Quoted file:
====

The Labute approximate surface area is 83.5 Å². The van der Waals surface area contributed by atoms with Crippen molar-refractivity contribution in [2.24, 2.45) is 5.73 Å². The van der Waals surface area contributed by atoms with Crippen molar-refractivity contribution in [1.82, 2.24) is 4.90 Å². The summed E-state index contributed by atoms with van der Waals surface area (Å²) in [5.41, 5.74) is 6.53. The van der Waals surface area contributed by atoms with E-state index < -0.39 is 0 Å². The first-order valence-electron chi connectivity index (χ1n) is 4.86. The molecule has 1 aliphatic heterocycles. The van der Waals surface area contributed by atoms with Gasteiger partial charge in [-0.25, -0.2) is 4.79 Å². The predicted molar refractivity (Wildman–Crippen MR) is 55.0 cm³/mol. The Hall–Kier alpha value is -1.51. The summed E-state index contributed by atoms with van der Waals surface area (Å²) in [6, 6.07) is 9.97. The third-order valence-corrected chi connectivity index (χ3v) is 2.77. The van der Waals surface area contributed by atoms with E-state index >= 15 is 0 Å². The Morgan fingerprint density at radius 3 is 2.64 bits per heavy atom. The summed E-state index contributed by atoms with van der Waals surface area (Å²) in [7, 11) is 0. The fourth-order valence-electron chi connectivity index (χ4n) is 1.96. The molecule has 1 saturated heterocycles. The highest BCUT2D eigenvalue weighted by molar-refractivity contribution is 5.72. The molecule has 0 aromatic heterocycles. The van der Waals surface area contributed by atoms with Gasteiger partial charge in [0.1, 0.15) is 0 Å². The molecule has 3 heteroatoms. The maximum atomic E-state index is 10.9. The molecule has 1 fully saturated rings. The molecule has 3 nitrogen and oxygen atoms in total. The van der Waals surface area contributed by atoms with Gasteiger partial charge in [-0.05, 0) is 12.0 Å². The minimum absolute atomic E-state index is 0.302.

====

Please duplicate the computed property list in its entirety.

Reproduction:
The Labute approximate surface area is 83.5 Å². The van der Waals surface area contributed by atoms with Crippen molar-refractivity contribution in [2.24, 2.45) is 5.73 Å². The van der Waals surface area contributed by atoms with Crippen molar-refractivity contribution in [1.82, 2.24) is 4.90 Å². The summed E-state index contributed by atoms with van der Waals surface area (Å²) in [5.41, 5.74) is 6.53. The van der Waals surface area contributed by atoms with E-state index < -0.39 is 0 Å². The first-order valence-electron chi connectivity index (χ1n) is 4.86. The molecule has 1 aliphatic heterocycles. The van der Waals surface area contributed by atoms with Gasteiger partial charge in [-0.25, -0.2) is 4.79 Å². The predicted molar refractivity (Wildman–Crippen MR) is 55.0 cm³/mol. The Hall–Kier alpha value is -1.51. The summed E-state index contributed by atoms with van der Waals surface area (Å²) in [6, 6.07) is 9.97. The third-order valence-corrected chi connectivity index (χ3v) is 2.77. The van der Waals surface area contributed by atoms with E-state index >= 15 is 0 Å². The Morgan fingerprint density at radius 3 is 2.64 bits per heavy atom. The summed E-state index contributed by atoms with van der Waals surface area (Å²) in [7, 11) is 0. The fourth-order valence-electron chi connectivity index (χ4n) is 1.96. The molecule has 1 saturated heterocycles. The highest BCUT2D eigenvalue weighted by molar-refractivity contribution is 5.72. The molecule has 0 aromatic heterocycles. The van der Waals surface area contributed by atoms with Gasteiger partial charge in [0.1, 0.15) is 0 Å². The molecule has 3 heteroatoms. The maximum atomic E-state index is 10.9. The molecule has 1 fully saturated rings. The molecule has 3 nitrogen and oxygen atoms in total. The van der Waals surface area contributed by atoms with Gasteiger partial charge in [-0.05, 0) is 12.0 Å². The minimum absolute atomic E-state index is 0.302.